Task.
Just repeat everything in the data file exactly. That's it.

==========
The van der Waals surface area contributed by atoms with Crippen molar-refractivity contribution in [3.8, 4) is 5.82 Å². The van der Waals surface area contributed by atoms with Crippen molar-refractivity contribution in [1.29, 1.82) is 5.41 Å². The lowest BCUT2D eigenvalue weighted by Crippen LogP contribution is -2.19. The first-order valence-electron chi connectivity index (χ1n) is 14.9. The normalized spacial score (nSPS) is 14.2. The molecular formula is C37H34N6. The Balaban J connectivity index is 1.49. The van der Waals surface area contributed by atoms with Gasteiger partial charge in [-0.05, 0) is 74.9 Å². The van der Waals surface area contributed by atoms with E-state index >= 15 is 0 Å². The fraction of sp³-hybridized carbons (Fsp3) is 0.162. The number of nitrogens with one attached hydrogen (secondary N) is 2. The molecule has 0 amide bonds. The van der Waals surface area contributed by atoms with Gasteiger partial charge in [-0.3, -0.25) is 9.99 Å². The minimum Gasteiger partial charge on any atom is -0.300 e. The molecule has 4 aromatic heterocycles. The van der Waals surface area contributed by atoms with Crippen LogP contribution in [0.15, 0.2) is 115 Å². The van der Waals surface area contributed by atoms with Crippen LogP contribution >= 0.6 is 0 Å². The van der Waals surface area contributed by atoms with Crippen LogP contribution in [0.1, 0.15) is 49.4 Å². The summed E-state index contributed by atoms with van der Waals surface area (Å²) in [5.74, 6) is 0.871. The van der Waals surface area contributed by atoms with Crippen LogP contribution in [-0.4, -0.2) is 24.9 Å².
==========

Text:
The van der Waals surface area contributed by atoms with Crippen molar-refractivity contribution in [3.8, 4) is 5.82 Å². The van der Waals surface area contributed by atoms with Crippen molar-refractivity contribution in [1.29, 1.82) is 5.41 Å². The lowest BCUT2D eigenvalue weighted by Crippen LogP contribution is -2.19. The first-order valence-electron chi connectivity index (χ1n) is 14.9. The normalized spacial score (nSPS) is 14.2. The molecular formula is C37H34N6. The Balaban J connectivity index is 1.49. The van der Waals surface area contributed by atoms with Gasteiger partial charge in [-0.05, 0) is 74.9 Å². The van der Waals surface area contributed by atoms with E-state index >= 15 is 0 Å². The fraction of sp³-hybridized carbons (Fsp3) is 0.162. The number of nitrogens with one attached hydrogen (secondary N) is 2. The molecule has 0 amide bonds. The van der Waals surface area contributed by atoms with Gasteiger partial charge in [-0.3, -0.25) is 9.99 Å². The minimum Gasteiger partial charge on any atom is -0.300 e. The molecule has 4 aromatic heterocycles. The van der Waals surface area contributed by atoms with Crippen LogP contribution in [0.15, 0.2) is 115 Å². The van der Waals surface area contributed by atoms with Crippen LogP contribution >= 0.6 is 0 Å². The van der Waals surface area contributed by atoms with Crippen LogP contribution in [0.1, 0.15) is 49.4 Å². The summed E-state index contributed by atoms with van der Waals surface area (Å²) in [5.74, 6) is 0.871. The van der Waals surface area contributed by atoms with Crippen LogP contribution in [-0.4, -0.2) is 24.9 Å².